The red rocks, red stones, and boulders grew more abundant as I made my way upstream. I started to recognize more details and features of the area from the last time I was there (over 10 years ago). Then, all of a sudden I realized that my destination was just right around the corner!
Reaching Red Tanks, there was water flowing all around me. My two liters of drinking water was down to the last two drops. And with a long trail in front of me, and no water filter available, I only had one option…
So, I filled up my water pack from a clear flowing spring. Without question, the water tasted a million times better than Phoenix tap water! But I didn’t want to get sick in case there were any bugs or parasites, so I drank only what I needed to whet my palate.
Sitting down, I saw a small patch of moss with a few blades of grass poking out of the water. It was a curious subject to photograph; a tiny, temporary splash of life that found a home on a small rock nub in such a harsh environment. Soaking in the resources. Fighting the evolutionary fight one rainy season at a time before withering under the sun and returning to hibernation in the dry summers.
And just like that small patch of moss, I too needed food and water to nourish my body. So I shoveled the remainder of my sunflower seeds and raisins into my mouth and washed it down with cold spring water… That hit the spot!
Surrounded by so much diversity, both biological and geological , it was all too easy to lose track of time. When I finally thought to look at my clock it was already almost 3 p.m. With no flashlight and no moon over head, I had just over two hours to hike 7 ½ miles back to my car before dark.
When I realized how soon the sun would set and how far I had to go, I quickly grabbed my gear and hit the ground running. It was no longer simply a day hike with the desire for outdoor exercise, it became a trail running mission driven by the necessity to get back before dark.
I hiked non-stop at full speed for 4 more miles. It began taking a toll on my ankles and knees. By that point I had hiked about 12 miles, with a little less than 3 miles before I’d reach my car. I sorely needed to stop to stretch my legs and catch my breath.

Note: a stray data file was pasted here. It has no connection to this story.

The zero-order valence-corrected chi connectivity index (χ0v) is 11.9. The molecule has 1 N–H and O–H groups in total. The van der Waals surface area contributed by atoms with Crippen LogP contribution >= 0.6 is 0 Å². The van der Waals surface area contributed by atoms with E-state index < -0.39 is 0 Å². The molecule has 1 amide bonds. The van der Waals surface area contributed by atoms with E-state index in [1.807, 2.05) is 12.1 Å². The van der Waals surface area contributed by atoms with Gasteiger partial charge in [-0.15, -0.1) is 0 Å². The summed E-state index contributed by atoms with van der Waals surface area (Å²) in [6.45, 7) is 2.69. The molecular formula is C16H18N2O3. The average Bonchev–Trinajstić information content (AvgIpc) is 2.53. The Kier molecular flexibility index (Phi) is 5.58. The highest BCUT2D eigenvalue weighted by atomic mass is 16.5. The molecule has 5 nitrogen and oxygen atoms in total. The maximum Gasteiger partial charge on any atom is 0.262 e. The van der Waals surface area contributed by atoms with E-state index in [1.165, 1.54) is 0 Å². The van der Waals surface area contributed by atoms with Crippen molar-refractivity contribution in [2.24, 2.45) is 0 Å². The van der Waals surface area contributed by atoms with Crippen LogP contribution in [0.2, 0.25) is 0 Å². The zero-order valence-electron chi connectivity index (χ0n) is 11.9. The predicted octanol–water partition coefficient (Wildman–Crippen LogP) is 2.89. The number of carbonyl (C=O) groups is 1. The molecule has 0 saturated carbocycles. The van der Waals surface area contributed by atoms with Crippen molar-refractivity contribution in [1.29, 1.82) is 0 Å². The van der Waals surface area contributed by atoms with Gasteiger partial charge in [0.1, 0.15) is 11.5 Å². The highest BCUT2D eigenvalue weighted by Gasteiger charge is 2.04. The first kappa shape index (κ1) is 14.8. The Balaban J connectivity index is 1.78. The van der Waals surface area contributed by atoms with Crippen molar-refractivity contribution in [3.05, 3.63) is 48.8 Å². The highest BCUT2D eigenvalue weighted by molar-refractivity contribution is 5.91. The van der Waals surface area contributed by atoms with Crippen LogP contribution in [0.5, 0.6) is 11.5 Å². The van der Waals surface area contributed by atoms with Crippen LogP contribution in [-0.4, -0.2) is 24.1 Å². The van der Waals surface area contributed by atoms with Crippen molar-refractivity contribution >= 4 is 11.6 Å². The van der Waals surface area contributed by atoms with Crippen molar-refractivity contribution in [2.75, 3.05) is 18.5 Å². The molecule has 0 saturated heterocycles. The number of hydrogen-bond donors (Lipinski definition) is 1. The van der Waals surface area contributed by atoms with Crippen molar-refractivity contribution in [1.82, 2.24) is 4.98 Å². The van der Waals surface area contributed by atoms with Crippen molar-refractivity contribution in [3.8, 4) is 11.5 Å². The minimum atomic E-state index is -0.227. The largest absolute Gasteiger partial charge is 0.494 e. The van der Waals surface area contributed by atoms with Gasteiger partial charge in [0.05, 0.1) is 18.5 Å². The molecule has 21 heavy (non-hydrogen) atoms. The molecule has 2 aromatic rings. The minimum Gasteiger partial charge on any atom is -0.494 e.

But I kept pushing until I reached the trail marker, where I probably would’ve collapsed anyway if I hadn’t decided to sit down first instead. I took off my shoes to massage the blisters on my toes that were turning to calluses. I wandered around barefoot before lacing up my boots and hitting the trail again.
As I hiked closer to the trailhead, I looked back to see how far I’d gone. I was already reminiscing over the beauty of the desert and the solitude of the canyons, wishing that I could stay all night. But I had to return to civilization. One that I wished were just a bit more civil.
Driving back on the dirt road towards the highway to Phoenix, I watched the clouds change color as the sun set behind the horizon. I contemplated my next journey, what I’m doing with my life, and how to spend more time outdoors. But, enough of all that…
It was getting dark and I was far too tired for deep thoughts and future contemplations. My thoughts quickly faded with the sunset. And with every mile that I drove nearer to the highway, the more my thoughts were consumed by the idea of eating street tacos for dinner, which is exactly what I did.
That night there was a big rain storm. The rain fell sideways down here in the valley and it snowed up north in Flagstaff. I’m glad I made it home safely and didn’t get stuck out there, but the adventure was worth every blistering, solitary step.